How Microlending Lost Its Way and Betrayed the Poor
Editeur: Berrett-Koehler Publishers
- A deeply personal story written by a microfinance insider who was once tapped as an anonymous source for a New York Times exposé
- Reveals the shocking truth of the industry once hailed as the miraculous solution to world poverty
- Profiles the few shining exceptions to industry-wide corruption and offers solutions to clean up the rest
Offering inspiring success stories, the microfinance industry depends on the faith of investors that small loans can transform the lives of the poor. But as Hugh Sinclair points out, very little solid evidence exists that microloans make a dent in long-term poverty. Evidence does exist for negligence, corruption, and methods that border on extortion. Part exposé, part memoir, and part financial detective story, this is the account of a one-time true believer whose decade in the industry turned him into a heretic.
Sinclair worked with several microfinance institutions and funds as he traveled from Mexico to Mongolia, with Nigeria, Holland, and Mozambique in between. He couldn’t help but notice that even with a booming $70 billion industry on their side, the poor didn’t seem any better off in practice. Exorbitant interest rates led borrowers into never-ending debt spirals, and aggressive collection practices resulted in cases of forced prostitution, child labor, suicide, and nationwide revolts against the microfinance community.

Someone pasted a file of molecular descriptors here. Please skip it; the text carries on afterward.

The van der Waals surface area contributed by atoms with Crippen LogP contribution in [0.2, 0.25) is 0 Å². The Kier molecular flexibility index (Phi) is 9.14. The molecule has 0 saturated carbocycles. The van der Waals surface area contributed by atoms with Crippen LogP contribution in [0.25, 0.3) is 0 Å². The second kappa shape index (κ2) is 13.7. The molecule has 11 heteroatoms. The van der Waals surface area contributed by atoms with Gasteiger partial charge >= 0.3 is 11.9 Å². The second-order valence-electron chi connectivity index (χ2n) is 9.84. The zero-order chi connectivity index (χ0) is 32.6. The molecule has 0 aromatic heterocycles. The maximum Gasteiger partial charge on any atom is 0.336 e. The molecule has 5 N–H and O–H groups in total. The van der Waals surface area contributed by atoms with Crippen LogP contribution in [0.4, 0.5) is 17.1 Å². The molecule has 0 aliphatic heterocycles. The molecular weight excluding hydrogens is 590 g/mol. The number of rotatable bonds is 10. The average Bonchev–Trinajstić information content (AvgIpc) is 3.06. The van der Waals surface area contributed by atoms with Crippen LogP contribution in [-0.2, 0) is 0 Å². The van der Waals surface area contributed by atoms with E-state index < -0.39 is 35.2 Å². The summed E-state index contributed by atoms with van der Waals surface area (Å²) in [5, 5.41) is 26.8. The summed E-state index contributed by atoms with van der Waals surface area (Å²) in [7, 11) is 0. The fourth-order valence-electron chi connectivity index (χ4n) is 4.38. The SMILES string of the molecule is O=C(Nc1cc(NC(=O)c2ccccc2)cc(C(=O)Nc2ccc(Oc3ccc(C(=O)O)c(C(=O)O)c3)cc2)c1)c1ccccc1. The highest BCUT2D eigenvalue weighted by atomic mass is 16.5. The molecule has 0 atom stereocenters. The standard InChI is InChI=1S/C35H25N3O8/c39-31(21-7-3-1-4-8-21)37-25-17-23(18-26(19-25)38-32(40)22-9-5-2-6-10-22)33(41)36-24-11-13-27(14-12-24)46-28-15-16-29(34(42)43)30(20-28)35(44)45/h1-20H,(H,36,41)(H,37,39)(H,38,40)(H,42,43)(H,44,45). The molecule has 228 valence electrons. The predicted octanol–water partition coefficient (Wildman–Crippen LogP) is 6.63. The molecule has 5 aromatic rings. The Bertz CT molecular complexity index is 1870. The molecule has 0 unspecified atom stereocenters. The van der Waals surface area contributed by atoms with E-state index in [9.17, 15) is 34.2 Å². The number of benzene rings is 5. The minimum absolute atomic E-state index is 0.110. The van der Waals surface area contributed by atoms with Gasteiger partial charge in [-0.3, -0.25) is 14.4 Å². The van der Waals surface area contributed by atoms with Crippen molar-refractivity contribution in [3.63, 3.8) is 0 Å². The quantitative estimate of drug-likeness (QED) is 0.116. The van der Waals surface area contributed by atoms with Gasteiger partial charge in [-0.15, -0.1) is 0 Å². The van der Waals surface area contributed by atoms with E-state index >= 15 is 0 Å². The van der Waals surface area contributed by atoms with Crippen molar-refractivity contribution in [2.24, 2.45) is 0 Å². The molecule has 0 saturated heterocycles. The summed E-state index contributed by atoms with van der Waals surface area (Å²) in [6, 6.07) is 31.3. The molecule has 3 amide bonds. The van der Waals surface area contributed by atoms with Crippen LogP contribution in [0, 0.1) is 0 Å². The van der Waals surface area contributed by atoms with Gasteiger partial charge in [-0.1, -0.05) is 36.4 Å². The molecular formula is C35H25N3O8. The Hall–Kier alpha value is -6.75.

With characteristic intelligence and biting wit, Sinclair weaves a shocking tale of a system increasingly focused on maximizing profits. The situation worsened when large banks, attracted by the high repayment rates of overpriced loans, hijacked the sector and created a microfinance bubble. Sinclair details his discovery of several scandals, one of the most disturbing involving a large African Microfinance institution of questionable legality which charged interest rates in excess of 100% per year, and whose investors and supporters included some of the most celebrated leaders of the microfinance sector. Sinclair’s objections were first met with silence, then threats and attempted bribery, a court case, and eventually led him to become a principle whistleblower in a sector that had lost its soul.
Microfinance can work—Sinclair describes moving experiences with several ethical and effective organizations and analyzes what made them different. But without the fundamental reforms that Sinclair recommends here, microfinance will remain an “investment opportunity” that will leave the poor with hollow promises and empty pockets.
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